Wednesday, December 3, 2014

Is it the Death of Southern Ettiquette?

While walking through the city the other day, I happened to get to a door just ahead of a woman who was carrying a couple of big packages.  (Christmas shopping, perhaps?)  As we both encountered the door at the same time, I pulled it open and stepped back to allow her to go first.  She stopped and looked at me. Then she looked at the open door.  She didn't say a word but it was obvious she wasn't used to that.  She looked at me again, while people passed her by and entered the door and after a few more moments she tentatively walked through the door. 

While all the people walked past us, and when she had finally entered the door, I noted that not one of them paused to say "Thank you."  None. Not one.  And this woman with the packages didn't either.  It got me wondering are good manners finally dead?  In our fast paced, internet based, stare at your phone while you try to carry a conversation world, have manners been forgotten?

There is a history of Manners in the South (yes, all caps.)  Southern Gentility and Manners seem to go hand in hand.  In fact, let's ask the unasked question; What are Southern manners? I'm not talking about keeping your elbows off the table or which fork to use, but more about how to treat one another whether you are acquainted or not.  

Southern Manners are, of course, cemented in Christianity.  Nashville is known as the Buckle of the Bible Belt* after all. Manners in general, and Southern Manners specifically are based on the simplicity of the Golden Rule:  "Do unto others as you would have them do unto you."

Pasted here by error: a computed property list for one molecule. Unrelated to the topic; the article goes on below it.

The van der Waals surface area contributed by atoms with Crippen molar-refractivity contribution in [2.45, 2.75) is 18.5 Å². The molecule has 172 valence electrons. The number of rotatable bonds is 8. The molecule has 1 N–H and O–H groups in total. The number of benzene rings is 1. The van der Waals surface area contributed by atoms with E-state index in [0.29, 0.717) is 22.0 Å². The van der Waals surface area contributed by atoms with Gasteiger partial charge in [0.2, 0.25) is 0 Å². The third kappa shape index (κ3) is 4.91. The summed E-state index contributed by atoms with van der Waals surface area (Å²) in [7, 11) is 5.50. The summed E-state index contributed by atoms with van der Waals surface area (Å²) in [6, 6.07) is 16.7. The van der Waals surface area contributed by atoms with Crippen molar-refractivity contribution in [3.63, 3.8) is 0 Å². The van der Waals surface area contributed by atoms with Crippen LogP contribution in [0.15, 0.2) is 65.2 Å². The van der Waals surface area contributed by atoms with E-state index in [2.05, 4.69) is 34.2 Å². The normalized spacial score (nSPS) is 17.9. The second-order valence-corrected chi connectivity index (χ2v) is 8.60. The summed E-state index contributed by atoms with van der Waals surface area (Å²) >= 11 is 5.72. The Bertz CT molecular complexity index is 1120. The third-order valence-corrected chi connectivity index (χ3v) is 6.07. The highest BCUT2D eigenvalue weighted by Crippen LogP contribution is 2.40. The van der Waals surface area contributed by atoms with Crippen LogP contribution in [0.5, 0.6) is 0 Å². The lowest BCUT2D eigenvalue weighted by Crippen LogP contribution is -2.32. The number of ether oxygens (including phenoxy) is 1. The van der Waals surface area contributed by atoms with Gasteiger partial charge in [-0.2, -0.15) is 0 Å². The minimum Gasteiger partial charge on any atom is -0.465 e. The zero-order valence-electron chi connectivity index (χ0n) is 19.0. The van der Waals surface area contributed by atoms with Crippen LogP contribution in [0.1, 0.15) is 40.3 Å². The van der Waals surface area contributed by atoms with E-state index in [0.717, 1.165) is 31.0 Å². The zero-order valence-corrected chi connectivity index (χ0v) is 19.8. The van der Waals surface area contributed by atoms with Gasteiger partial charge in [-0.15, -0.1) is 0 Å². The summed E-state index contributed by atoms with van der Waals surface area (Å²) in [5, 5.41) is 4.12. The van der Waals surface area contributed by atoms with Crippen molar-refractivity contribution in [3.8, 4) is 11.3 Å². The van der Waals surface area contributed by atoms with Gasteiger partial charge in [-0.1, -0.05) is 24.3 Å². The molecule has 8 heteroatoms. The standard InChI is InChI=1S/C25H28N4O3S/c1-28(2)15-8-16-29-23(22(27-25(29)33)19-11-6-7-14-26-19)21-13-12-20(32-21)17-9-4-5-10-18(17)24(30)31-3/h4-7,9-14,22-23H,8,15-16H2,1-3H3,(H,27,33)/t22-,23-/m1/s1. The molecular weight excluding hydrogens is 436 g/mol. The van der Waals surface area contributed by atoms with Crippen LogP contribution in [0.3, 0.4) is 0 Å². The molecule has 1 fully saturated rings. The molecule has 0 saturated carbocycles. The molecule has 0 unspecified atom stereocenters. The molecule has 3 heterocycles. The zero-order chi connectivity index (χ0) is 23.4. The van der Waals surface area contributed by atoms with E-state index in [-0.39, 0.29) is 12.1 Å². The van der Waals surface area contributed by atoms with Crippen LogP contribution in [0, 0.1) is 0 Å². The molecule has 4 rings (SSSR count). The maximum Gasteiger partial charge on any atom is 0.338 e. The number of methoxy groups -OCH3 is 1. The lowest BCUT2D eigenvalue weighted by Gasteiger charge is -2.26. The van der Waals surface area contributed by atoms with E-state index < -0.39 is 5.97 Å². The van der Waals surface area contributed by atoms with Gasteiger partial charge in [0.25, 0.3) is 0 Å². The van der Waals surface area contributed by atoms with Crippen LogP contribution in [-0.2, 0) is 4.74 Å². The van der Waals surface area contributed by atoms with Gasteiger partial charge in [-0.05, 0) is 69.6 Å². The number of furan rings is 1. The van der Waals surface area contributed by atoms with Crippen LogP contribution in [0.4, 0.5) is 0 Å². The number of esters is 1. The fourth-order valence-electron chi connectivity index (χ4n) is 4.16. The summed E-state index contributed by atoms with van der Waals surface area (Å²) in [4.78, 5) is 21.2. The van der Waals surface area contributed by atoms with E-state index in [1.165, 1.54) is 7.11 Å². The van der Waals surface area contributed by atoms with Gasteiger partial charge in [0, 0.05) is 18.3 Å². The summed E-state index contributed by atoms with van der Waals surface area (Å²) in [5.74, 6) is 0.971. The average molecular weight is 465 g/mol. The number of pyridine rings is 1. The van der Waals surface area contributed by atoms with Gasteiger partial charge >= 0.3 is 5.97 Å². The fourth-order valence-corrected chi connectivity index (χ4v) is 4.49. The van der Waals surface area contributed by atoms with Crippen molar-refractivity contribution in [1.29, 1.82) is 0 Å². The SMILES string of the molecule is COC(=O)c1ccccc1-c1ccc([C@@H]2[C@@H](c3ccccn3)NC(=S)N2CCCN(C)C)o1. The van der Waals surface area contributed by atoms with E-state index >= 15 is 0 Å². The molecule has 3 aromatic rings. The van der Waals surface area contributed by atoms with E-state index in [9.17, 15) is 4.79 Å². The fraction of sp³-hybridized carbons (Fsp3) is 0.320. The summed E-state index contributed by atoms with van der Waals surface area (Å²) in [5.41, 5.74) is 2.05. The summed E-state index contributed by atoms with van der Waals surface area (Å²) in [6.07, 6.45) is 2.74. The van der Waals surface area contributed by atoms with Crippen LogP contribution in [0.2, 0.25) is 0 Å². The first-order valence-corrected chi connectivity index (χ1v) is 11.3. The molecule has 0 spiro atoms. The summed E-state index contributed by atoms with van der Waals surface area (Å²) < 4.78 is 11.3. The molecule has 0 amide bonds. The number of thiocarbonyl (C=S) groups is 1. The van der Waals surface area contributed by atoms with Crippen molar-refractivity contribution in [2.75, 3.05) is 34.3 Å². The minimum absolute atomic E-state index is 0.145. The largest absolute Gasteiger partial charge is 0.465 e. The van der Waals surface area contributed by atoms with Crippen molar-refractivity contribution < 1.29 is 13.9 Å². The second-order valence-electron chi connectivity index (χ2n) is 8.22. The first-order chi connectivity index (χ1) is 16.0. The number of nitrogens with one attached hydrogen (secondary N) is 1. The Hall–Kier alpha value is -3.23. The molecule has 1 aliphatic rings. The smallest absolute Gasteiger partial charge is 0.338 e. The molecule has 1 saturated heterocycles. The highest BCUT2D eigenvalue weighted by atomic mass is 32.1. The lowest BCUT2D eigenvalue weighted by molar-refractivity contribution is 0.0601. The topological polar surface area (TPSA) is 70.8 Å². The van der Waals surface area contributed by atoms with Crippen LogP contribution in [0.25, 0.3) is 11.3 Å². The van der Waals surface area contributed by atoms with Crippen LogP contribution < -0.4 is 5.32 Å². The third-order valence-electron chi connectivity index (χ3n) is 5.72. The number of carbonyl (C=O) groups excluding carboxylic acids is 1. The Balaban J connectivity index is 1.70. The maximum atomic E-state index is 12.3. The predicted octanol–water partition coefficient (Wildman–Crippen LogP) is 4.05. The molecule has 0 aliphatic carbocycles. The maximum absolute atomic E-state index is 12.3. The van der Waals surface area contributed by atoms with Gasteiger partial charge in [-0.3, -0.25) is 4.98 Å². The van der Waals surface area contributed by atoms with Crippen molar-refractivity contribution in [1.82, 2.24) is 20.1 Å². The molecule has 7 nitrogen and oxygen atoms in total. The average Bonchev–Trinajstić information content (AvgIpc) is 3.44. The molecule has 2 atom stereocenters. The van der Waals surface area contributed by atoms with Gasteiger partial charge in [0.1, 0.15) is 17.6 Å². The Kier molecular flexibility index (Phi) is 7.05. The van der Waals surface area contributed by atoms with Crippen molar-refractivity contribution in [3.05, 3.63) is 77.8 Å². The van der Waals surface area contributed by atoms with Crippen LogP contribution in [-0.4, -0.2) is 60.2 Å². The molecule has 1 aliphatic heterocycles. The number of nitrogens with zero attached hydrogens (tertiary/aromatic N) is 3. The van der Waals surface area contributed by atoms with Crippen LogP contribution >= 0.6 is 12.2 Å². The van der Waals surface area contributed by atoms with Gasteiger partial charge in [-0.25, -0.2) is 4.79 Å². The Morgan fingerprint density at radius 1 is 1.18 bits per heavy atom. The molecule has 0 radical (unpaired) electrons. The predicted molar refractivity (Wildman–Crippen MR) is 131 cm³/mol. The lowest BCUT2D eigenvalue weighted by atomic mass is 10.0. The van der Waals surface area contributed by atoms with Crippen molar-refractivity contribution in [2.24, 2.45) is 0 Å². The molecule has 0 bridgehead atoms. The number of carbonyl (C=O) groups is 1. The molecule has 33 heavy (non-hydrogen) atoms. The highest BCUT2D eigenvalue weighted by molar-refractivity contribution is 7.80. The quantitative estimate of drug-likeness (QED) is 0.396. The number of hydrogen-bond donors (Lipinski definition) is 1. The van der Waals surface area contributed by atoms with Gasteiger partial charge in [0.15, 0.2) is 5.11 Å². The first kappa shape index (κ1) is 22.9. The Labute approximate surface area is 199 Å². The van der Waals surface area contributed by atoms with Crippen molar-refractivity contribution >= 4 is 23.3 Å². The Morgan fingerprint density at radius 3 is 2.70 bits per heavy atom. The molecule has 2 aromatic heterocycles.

I've done a bit of research (talked to a few southern friends) and have come up with a sort of Primer for Southern Manners and offer it here as a place for people to learn and perhaps keep the idea of good manners from dying. 

Southern manners are based on 5 basic principles.
  • Be Humble. Others first, yourself last. Self-denial and deference to others ("After you") are the cornerstone of good manners, acting selfish or uppity is not.
  • Be Courteous: Remember the Golden Rule. Go out of your way to be helpful and kind to everyone you encounter.
  • Actions Speak Louder Than Words: Don't be uncouth, rude, brash, loud, coarse, or cause a commotion in public.
  • Be Friendly: Put your best foot forward, whether you've been properly introduced or don't know the person from a hole in the ground.
  • Be Modest:  Practice modesty in all situations. "Why, shucks, I guess I was in the right place at the right time" would work just fine upon learning that you had won the Pulitzer Prize.
By keeping this five pointed approach in your life, you can easily become more well mannered - Dixie Style.  But there's more (of course).
  •  Always remember to say Please and Thank you.  Always ask, never tell. The only way to make a request is to ask for it, directives are much too surly.  Say "Thank you" without fail.   To show them you're really grateful, dress it up with "Thank you kindly," "Thanks a whole lot," "Preciate it". If your request is denied, say "Well, thank you anyway."  Keeping these two in your vocabulary is the very cornerstone of good manners.  
  • Always use "Sir" or "Ma'am."  It's as important as Please and Thank you.
  • Always refer to those of the female gender as Ladies. The descriptive "Woman" is usually reserved in Dixie for females of questionable respect. If you are a gentleman, then treat all ladies with a courtliness, deference, and respect you'd accord members of the royal family since, in the South, ladies occupy such status. This is an immutable rule of order in Dixie, no matter what may be happening elsewhere on this planet.
  • Hold the door open for all members of the fairer sex, regardless of their social station. 
  • Stand when a lady enters or leaves a room.
  • Walk on the street-side of a side-walk, when accompanying a lady.
In the south, being well mannered is not being "Politically Correct."  It stands head and shoulders above such trivial things.  PC, to a Southerner, is merely a way people try to excuse not bringing kids up properly, and not teaching them Good Southern Manners.

*The Bible Belt is an informal term for a region in the south-eastern and south-central United States in which socially conservative evangelical Protestantism is a significant part of the culture and Christian church attendance across the denominations is generally higher than the nation's average.

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